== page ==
5 tips to help reduce employee stress

For Mental Health Awareness Month, here are some self-care ideas for HR leaders to share—and perhaps try out themselves.
By: | May 4, 2021 • 2 min read

The mental health challenges facing employees—and in fact facing everyone—during the past 13 months of the COVID-19 pandemic have been well-documented. This week, as the second Mental Health Awareness Month of the pandemic begins, many employers are turning toward helping alleviate those challenges.

Andrew Shatté

That’s because, as Andrew Shatté of meQuilibrium puts it, “Taking care of yourself is not a luxury—it’s a necessity. Yet self-care is often the first thing to go when life gets busy.”

Concerns for HR leaders that accompany that include employee burnout, workplace stress and a lack of support for managing stress, based on Mental Health America’s 2020 Work Health Survey. And although the survey finished in September, the need for taking care of workers’ mental health remains, says Shatté, Ph.D., and meQuilibrium’s chief knowledge officer and co-founder.

“We are at a crucial moment in the pandemic when it comes to mental health,” he says. “While hope is on the horizon, we are still observing a continued slide in well-being and motivation, and a decreasing ability to handle self-care.”

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What it means to HR leaders

With depression and anxiety rising, now is a good time to offer some tips to help workers—and yourself—let go of tension and anxiety. Here are five tips from Shatté.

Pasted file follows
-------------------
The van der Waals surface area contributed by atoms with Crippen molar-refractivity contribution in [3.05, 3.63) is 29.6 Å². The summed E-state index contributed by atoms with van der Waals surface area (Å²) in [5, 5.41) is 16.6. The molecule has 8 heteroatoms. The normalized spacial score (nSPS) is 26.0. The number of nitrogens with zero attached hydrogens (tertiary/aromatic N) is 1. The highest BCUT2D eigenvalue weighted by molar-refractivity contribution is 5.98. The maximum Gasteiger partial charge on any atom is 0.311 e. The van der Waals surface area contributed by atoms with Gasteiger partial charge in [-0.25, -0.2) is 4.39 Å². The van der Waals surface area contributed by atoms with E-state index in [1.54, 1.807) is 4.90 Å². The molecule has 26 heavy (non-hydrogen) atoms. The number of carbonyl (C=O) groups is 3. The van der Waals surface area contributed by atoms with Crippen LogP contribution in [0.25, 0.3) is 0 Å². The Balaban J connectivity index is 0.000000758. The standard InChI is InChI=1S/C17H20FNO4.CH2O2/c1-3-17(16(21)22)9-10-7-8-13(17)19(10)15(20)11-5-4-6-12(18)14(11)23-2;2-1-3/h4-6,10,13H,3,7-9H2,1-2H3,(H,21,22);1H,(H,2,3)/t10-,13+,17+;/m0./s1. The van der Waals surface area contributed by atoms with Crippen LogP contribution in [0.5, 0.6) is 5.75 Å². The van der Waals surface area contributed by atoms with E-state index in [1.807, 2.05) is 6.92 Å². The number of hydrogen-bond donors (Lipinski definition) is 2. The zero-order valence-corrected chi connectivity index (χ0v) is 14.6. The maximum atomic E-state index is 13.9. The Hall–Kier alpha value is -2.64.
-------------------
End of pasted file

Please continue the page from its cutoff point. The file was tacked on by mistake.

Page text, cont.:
1. Create meaningful transitions. Take at least 30 minutes after work to relax and move slowly from work to home. He suggests sitting or lying down and meditating.
  2. Break a sweat. Release anxiety throughout the day with stretching or bodyweight exercises in the morning and some stretches at your desk throughout the day.
  3. Experience something beautiful. This can be small or big, real or planned. Almost anything qualifies, from eating a nutritious meal to watching a beautiful sunset to listening to a favorite piece of music or even reading a travel book to inspire you to plan a post-pandemic trip.
  4. Live in the moment. Written like a master of mindfulness, Shatté suggests spending five minutes a day focused on what’s happening in your life right now—not tomorrow or yesterday. “Life is about good times and bad,” he says. “They are all part of the tapestry.”
  5. Embrace gratitude and positivity. Wrap up each day by focusing on compassion for everyone around you and by remembering that “we are all doing our best.”

Managing employee mental health also is on the agenda for HRE’s upcoming Health & Benefits Leadership Conference, taking place virtually from May 11-13. A panel of leaders will discuss “The Workplace Mental Health Crisis: How COVID-19 Made Things Worse and What Happens Next” on May 12. And Arianna Huffington, author and founder of global wellness company Thrive Global, will talk about resilience and managing anxiety with Mastercard CHRO Michael Fraccaro.

For more and to register for the free, virtual event, visit benefitsconf.com.

Elizabeth Clarke is executive editor of Human Resource Executive. She earned a journalism degree from the University of Florida and then spent more than 25 years as a reporter and editor in South Florida before joining HRE. Elizabeth lives with her family in Palm Beach County. She can be reached at eclarke@lrp.com.